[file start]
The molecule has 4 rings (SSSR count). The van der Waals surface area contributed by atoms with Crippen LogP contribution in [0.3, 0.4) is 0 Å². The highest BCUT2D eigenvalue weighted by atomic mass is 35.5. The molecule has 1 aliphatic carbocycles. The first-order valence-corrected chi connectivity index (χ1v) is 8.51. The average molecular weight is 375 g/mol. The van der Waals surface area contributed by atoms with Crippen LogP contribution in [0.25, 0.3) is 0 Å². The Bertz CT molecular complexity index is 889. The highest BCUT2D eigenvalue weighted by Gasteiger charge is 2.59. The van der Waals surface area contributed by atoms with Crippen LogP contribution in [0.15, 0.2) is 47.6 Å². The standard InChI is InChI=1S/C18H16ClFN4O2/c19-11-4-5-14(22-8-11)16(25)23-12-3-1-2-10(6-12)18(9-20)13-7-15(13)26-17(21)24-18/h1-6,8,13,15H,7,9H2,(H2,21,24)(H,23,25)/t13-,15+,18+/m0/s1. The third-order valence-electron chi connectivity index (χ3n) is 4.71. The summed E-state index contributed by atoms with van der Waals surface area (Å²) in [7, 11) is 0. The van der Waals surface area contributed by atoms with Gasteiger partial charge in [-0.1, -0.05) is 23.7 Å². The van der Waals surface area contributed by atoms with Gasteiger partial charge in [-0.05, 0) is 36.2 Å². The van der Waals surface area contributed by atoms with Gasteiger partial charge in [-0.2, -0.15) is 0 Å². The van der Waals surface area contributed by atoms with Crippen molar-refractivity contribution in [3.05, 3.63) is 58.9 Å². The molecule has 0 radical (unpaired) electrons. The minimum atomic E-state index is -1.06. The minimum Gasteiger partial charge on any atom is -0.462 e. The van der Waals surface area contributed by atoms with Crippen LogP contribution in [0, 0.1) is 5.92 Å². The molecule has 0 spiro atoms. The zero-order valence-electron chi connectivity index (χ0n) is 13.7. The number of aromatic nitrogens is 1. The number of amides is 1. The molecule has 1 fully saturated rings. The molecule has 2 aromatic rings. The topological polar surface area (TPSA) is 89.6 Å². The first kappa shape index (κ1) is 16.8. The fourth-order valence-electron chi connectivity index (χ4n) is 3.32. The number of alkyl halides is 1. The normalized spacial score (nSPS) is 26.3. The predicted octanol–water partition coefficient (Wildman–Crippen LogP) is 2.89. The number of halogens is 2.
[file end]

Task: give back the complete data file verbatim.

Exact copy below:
The molecule has 4 rings (SSSR count). The van der Waals surface area contributed by atoms with Crippen LogP contribution in [0.3, 0.4) is 0 Å². The highest BCUT2D eigenvalue weighted by atomic mass is 35.5. The molecule has 1 aliphatic carbocycles. The first-order valence-corrected chi connectivity index (χ1v) is 8.51. The average molecular weight is 375 g/mol. The van der Waals surface area contributed by atoms with Crippen LogP contribution in [0.25, 0.3) is 0 Å². The Bertz CT molecular complexity index is 889. The highest BCUT2D eigenvalue weighted by Gasteiger charge is 2.59. The van der Waals surface area contributed by atoms with Crippen LogP contribution in [0.15, 0.2) is 47.6 Å². The standard InChI is InChI=1S/C18H16ClFN4O2/c19-11-4-5-14(22-8-11)16(25)23-12-3-1-2-10(6-12)18(9-20)13-7-15(13)26-17(21)24-18/h1-6,8,13,15H,7,9H2,(H2,21,24)(H,23,25)/t13-,15+,18+/m0/s1. The third-order valence-electron chi connectivity index (χ3n) is 4.71. The summed E-state index contributed by atoms with van der Waals surface area (Å²) in [7, 11) is 0. The van der Waals surface area contributed by atoms with Gasteiger partial charge in [-0.1, -0.05) is 23.7 Å². The van der Waals surface area contributed by atoms with Gasteiger partial charge in [-0.05, 0) is 36.2 Å². The van der Waals surface area contributed by atoms with Gasteiger partial charge in [-0.2, -0.15) is 0 Å². The van der Waals surface area contributed by atoms with Crippen molar-refractivity contribution in [3.05, 3.63) is 58.9 Å². The molecule has 0 radical (unpaired) electrons. The minimum atomic E-state index is -1.06. The minimum Gasteiger partial charge on any atom is -0.462 e. The van der Waals surface area contributed by atoms with Crippen LogP contribution in [0, 0.1) is 5.92 Å². The molecule has 0 spiro atoms. The zero-order valence-electron chi connectivity index (χ0n) is 13.7. The number of aromatic nitrogens is 1. The number of amides is 1. The molecule has 1 fully saturated rings. The molecule has 2 aromatic rings. The topological polar surface area (TPSA) is 89.6 Å². The first kappa shape index (κ1) is 16.8. The fourth-order valence-electron chi connectivity index (χ4n) is 3.32. The number of alkyl halides is 1. The normalized spacial score (nSPS) is 26.3. The predicted octanol–water partition coefficient (Wildman–Crippen LogP) is 2.89. The number of halogens is 2.